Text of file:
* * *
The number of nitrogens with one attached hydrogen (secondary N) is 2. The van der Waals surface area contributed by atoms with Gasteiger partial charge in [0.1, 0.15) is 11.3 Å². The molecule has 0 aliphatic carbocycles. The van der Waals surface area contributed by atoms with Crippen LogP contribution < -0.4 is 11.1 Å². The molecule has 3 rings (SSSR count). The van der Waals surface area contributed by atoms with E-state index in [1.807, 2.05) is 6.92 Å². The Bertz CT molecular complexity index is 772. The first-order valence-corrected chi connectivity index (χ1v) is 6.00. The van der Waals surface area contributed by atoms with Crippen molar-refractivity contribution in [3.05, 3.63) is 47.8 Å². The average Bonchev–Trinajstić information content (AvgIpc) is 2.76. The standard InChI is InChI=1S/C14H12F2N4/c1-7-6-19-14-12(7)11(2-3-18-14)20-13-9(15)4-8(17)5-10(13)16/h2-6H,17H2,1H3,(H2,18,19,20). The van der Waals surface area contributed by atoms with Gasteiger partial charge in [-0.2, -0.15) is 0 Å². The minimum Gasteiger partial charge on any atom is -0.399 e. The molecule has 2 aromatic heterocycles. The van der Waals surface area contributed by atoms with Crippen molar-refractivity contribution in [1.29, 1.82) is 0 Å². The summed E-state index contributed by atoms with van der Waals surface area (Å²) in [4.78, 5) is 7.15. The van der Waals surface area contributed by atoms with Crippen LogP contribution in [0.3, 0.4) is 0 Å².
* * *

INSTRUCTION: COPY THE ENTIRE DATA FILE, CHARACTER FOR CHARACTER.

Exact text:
The number of nitrogens with one attached hydrogen (secondary N) is 2. The van der Waals surface area contributed by atoms with Gasteiger partial charge in [0.1, 0.15) is 11.3 Å². The molecule has 0 aliphatic carbocycles. The van der Waals surface area contributed by atoms with Crippen LogP contribution < -0.4 is 11.1 Å². The molecule has 3 rings (SSSR count). The van der Waals surface area contributed by atoms with E-state index in [1.807, 2.05) is 6.92 Å². The Bertz CT molecular complexity index is 772. The first-order valence-corrected chi connectivity index (χ1v) is 6.00. The van der Waals surface area contributed by atoms with Crippen molar-refractivity contribution in [3.05, 3.63) is 47.8 Å². The average Bonchev–Trinajstić information content (AvgIpc) is 2.76. The standard InChI is InChI=1S/C14H12F2N4/c1-7-6-19-14-12(7)11(2-3-18-14)20-13-9(15)4-8(17)5-10(13)16/h2-6H,17H2,1H3,(H2,18,19,20). The van der Waals surface area contributed by atoms with Gasteiger partial charge in [-0.2, -0.15) is 0 Å². The minimum Gasteiger partial charge on any atom is -0.399 e. The molecule has 2 aromatic heterocycles. The van der Waals surface area contributed by atoms with Crippen molar-refractivity contribution in [1.29, 1.82) is 0 Å². The summed E-state index contributed by atoms with van der Waals surface area (Å²) in [4.78, 5) is 7.15. The van der Waals surface area contributed by atoms with Crippen LogP contribution in [0.3, 0.4) is 0 Å².